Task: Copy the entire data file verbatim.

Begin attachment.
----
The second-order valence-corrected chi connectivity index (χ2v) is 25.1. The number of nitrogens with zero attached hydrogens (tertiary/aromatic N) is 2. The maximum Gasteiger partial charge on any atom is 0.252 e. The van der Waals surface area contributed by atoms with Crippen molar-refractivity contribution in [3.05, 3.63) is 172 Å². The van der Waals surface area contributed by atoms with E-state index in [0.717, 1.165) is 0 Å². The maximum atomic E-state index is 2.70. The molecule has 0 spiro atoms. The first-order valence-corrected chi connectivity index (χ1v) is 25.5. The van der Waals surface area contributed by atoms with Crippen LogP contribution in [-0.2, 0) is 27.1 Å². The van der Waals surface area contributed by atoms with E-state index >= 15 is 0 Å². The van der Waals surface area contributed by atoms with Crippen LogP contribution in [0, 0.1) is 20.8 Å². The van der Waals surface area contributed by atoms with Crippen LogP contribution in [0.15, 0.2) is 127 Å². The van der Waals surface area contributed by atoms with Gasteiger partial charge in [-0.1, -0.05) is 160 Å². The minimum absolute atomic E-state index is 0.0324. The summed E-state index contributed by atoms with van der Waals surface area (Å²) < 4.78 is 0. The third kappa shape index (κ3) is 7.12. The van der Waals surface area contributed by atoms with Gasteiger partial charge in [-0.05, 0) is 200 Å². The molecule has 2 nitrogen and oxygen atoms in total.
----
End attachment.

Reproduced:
The second-order valence-corrected chi connectivity index (χ2v) is 25.1. The number of nitrogens with zero attached hydrogens (tertiary/aromatic N) is 2. The maximum Gasteiger partial charge on any atom is 0.252 e. The van der Waals surface area contributed by atoms with Crippen molar-refractivity contribution in [3.05, 3.63) is 172 Å². The van der Waals surface area contributed by atoms with E-state index in [0.717, 1.165) is 0 Å². The maximum atomic E-state index is 2.70. The molecule has 0 spiro atoms. The first-order valence-corrected chi connectivity index (χ1v) is 25.5. The van der Waals surface area contributed by atoms with Crippen LogP contribution in [-0.2, 0) is 27.1 Å². The van der Waals surface area contributed by atoms with E-state index >= 15 is 0 Å². The van der Waals surface area contributed by atoms with Crippen LogP contribution in [0, 0.1) is 20.8 Å². The van der Waals surface area contributed by atoms with Crippen LogP contribution in [0.15, 0.2) is 127 Å². The van der Waals surface area contributed by atoms with Gasteiger partial charge in [-0.1, -0.05) is 160 Å². The minimum absolute atomic E-state index is 0.0324. The summed E-state index contributed by atoms with van der Waals surface area (Å²) < 4.78 is 0. The third kappa shape index (κ3) is 7.12. The van der Waals surface area contributed by atoms with Gasteiger partial charge in [-0.05, 0) is 200 Å². The molecule has 2 nitrogen and oxygen atoms in total.